Monday, 8 April 2013


WRONG TRACK..... According to a former Sabah CM, the federal government is on the wrong track in dealing with the Lahad Datu incursion.


KOTA KINABALU: History has a way of punishing those who ignore it and recent events in Sabah may prove this true as the country prepares for the 13th general election.

The vote, according to former chief minister Yong Teck Lee, will not only determine the next government but also the future of the Borneo state that has gradually lost its autonomous powers after agreeing to join in the formation of Malaysia 50 years ago.

Anything less than total political autonomy will doom the state but granting that freedom will not put an end to the Philippines’ claim to the state, the way Yong sees it.

Speaking at a large political gathering here over the weekend, the Sabah Progressive Party (SAPP) leader said any incoming federal government must respect the political autonomy of Sabah as promised in the Malaysia Agreement, which is the basis for the formation of Malaysia in 1963.

Any attempt to depart from the letter and spirit of the formation of Malaysia would only fortify and intensify the Sulu and Philippine’s claim on Sabah, he warned in reference to the recent audacious invasion of a village in Lahad Datu on the east coast of the state by a group of over 200 armed Filipinos.

The part of Malaysia Agreement that Sabah politicians such as Yong are eager to enforce is the one that deals with the special rights granted to the state known as the “20 Points”.

“The gist of all the undertakings by the British government and the Malayan government at that time is that Sabah will be autonomous… a sovereign state within Malaysia,” Yong said, adding that the failure to adhere to this has a bearing on the current crisis.

“The basis of Malaysia is the Malaysia Agreement which also grants autonomy for Sabah and Sarawak. They [the Philippines and the Sulu Sultanate] claim that Sabah is not part of Malaysia [based on the Malaysia Agreement].

“This has now been highlighted and if Malaysia is to try to depart from the letter and spirit of the formation of Malaysia, then the Sulu claim will come in,” he said.

“Between the Sulu claim that Sabah is no longer part of Malaysia and autonomy for Sabah, I think the choice for the federal government is very obvious,” he said.

‘Wrong track’

Anything other than that, he said, would strengthen the claim by the Philippines and the Sulu Sultanate as it would be a departure from the Malaysia Agreement and the spirit of the formation of Malaysia.

Yong also rejected the claim by the federal government that Sabah’s coast was impossible to protect 50 years after guaranteeing Sabah’s security as a pre-condition to the formation of Malaysia with Sabah.

“You cannot claim that our maritime area is too wide to guard when you are also extracting oil and gas from our maritime area,” he said.

“Politically and psychologically, the Philippines is keeping the issue alive by telling the Filipinos that that there is this place called Sabah/North Borneo that they have a claim to,” he said.

Yong said the repercussions of the Lahad Datu incident will be felt for a long time and will take the government a long time to deal with it.

“It’s not the end… it was only the ICU [intensive care unit] treatment. Now we have to go for rehabilitation and recovery, and that will take 20 years,” he said, adding that the violence had created a dangerous social situation.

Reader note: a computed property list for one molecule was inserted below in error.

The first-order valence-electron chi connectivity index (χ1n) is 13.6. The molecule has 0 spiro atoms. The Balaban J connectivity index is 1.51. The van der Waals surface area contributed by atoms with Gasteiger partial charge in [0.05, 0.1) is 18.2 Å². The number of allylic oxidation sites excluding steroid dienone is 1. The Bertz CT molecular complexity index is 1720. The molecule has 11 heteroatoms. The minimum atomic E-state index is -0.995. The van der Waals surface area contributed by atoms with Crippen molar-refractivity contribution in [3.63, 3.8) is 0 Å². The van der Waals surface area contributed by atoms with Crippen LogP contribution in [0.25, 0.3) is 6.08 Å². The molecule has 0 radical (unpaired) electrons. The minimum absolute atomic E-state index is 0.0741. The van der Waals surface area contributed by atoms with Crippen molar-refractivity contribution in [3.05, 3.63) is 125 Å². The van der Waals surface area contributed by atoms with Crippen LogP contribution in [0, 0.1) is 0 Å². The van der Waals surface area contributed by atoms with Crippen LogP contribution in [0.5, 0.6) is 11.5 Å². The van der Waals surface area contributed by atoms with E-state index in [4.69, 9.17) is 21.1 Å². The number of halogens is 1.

Even now, he said, the federal government was on the wrong track in dealing with the situation.

“It looks like they [federal government] are building a fortress for Sabah to prevent intruders but the perspective from the Philippines side is very different… they consider it homecoming when we consider it as an intrusion. This has not been addressed in anyway by the federal government.

“I think they are missing that point,” said Yong, blaming the response on the failure by top politicians and civil servants in Kuala Lumpur to understand the mindset and the psyche of Sabahans as well as immigrants from the Philippines.

“This is partly the failure of the Sabah government for not putting the federal government on the right track,” he said.

Adding to the tension is the land grabs by government-linked companies like Felda, which have pushed those already on the fringes of society into ever smaller areas.

Knee-jerk reaction

Yong noted that there was little support for the government among the villagers in and around Kampung Tanduo during the intrusion because Felda had moved into areas occupied by the villagers.

“Felda has been very crude and at times, even rough with villagers.

“Felda even dug a huge drain almost like the Palestine settlement type, to bar villagers from entering certain areas which it now claimed and that has made the people very angry.

“When the dust has settled, the anger among the local people will become more apparent,” he said.

Yong also likened the new security precautions and related infrastructure in the east coast of the state to a knee-jerk reaction after an event.

“It’s like putting up iron grills or posting part-time security guards in your house when the neighbourhood is already infested… you think that your security guards and iron grills can look after you?” he asked.

The problem, Yong said, stems from economic issues which he said should be dealt with at a regional level by reviving the now idle BIMP-EAGA (Brunei-Indonesia-Malaysia-Philippines East Asia Growth Area) project.

“That’s very important for regional economic prosperity, especially in the Southern Philippines, so that it would create a situation whereby most of the illegal immigrants will voluntarily return to their country of origin, just like what happened in China where a majority of the Chinese migrants in Hong Kong returned to Shenzheng,” he said.

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